The Group reached this conclusion following review of the latest data on pandemic influenza A(H1N1) 2009 vaccines, and the results are published in the WHO Weekly Epidemiological Record today.
SAGE also reviewed safety data on the H1N1 vaccines following administration of more than 350 million doses. “The data indicate a similar safety profile to that of seasonal vaccines,” said Professor David Salisbury, SAGE Chair.
Other issues considered by the Committee during its first meeting of this year include recent progress towards polio eradication and a process for revising WHO’s vaccine prequalification procedure, a service provided by WHO to ensure that vaccines purchased by United Nations agencies meet international standards of quality, safety and efficacy.
Robust and independent oversight of new strategic plan on polio eradication needed
SAGE recognized the substantial progress made in the last 12 months by national authorities in reducing transmission of wild poliovirus, particularly in northern Nigeria, northern India and many re-infected countries, but cautioned against excessive enthusiasm. Members emphasized the importance of ensuring robust and independent monitoring of major milestones of the Global Polio Eradication Initiative’s new Strategic Plan for 2010-2012. They further recommended the rapid development, implementation and monitoring of corrective action in all countries in which a major milestone is seen to be at risk. SAGE recognized that insufficient financing is now the single greatest threat to polio eradication.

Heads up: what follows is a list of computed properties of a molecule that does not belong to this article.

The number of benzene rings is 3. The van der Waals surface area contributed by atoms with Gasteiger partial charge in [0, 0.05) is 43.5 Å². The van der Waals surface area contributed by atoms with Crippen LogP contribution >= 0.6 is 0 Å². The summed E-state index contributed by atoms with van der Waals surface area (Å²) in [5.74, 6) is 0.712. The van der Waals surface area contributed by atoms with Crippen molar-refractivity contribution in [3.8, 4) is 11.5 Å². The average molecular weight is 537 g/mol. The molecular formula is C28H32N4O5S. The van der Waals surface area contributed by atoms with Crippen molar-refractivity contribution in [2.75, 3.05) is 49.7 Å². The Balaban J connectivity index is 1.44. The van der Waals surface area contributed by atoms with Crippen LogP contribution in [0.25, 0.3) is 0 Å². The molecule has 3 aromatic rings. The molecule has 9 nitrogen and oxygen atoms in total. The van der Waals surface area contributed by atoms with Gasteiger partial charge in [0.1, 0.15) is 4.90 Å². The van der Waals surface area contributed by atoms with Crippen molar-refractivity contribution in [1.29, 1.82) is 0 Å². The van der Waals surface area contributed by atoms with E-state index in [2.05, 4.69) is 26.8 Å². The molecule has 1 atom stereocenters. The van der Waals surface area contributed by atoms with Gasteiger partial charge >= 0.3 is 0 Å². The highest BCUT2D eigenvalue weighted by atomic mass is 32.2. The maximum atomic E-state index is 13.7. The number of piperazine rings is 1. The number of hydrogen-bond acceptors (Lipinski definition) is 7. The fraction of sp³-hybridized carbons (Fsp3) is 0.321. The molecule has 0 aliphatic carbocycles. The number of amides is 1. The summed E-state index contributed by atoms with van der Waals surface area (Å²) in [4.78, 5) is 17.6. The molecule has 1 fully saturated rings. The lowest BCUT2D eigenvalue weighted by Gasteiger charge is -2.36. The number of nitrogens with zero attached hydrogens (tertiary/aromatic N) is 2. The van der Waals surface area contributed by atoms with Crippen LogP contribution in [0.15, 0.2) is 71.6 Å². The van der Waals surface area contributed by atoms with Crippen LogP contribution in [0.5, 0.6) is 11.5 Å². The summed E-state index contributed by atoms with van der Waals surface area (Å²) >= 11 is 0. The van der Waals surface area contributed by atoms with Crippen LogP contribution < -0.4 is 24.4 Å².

“Recent progress suggests that interruption of transmission of poliovirus is now within our grasp,” said Salisbury, “It is critical that international immunization and development communities help close the US$ 1.3 billion funding gap for 2010-2012 activities so this momentum can be maintained.”
Proposal to revise WHO’s vaccine prequalification procedure
SAGE expressed support for a proposed process to revise WHO’s procedure for prequalification of vaccines, but emphasized that the quality of the service must be maintained and resources be sufficient to meet increased demand. An improved process is needed in order to better meet the challenges of the increasing volume and complexity of prequalification requests from manufacturers. Working papers have been developed on issues such as programmatic suitability of vaccines, new approaches to testing, and regulatory oversight of vaccines manufactured in multiple sites. The broad consultative process on these papers is now under way, with the proposed revisions expected to be submitted to the WHO Executive Board in May 2011 for approval.
SAGE advises WHO on overall global policies and strategies, ranging from vaccine and technology research and development, to delivery of immunization and linkages between immunization and other health interventions.
The Group is comprised of 15 members, serving in their personal capacity. Members are acknowledged experts from around the world in fields relating to vaccines and immunization.
The Group meets at least twice a year, with working groups established for detailed review of specific topics prior to discussion by the full group.
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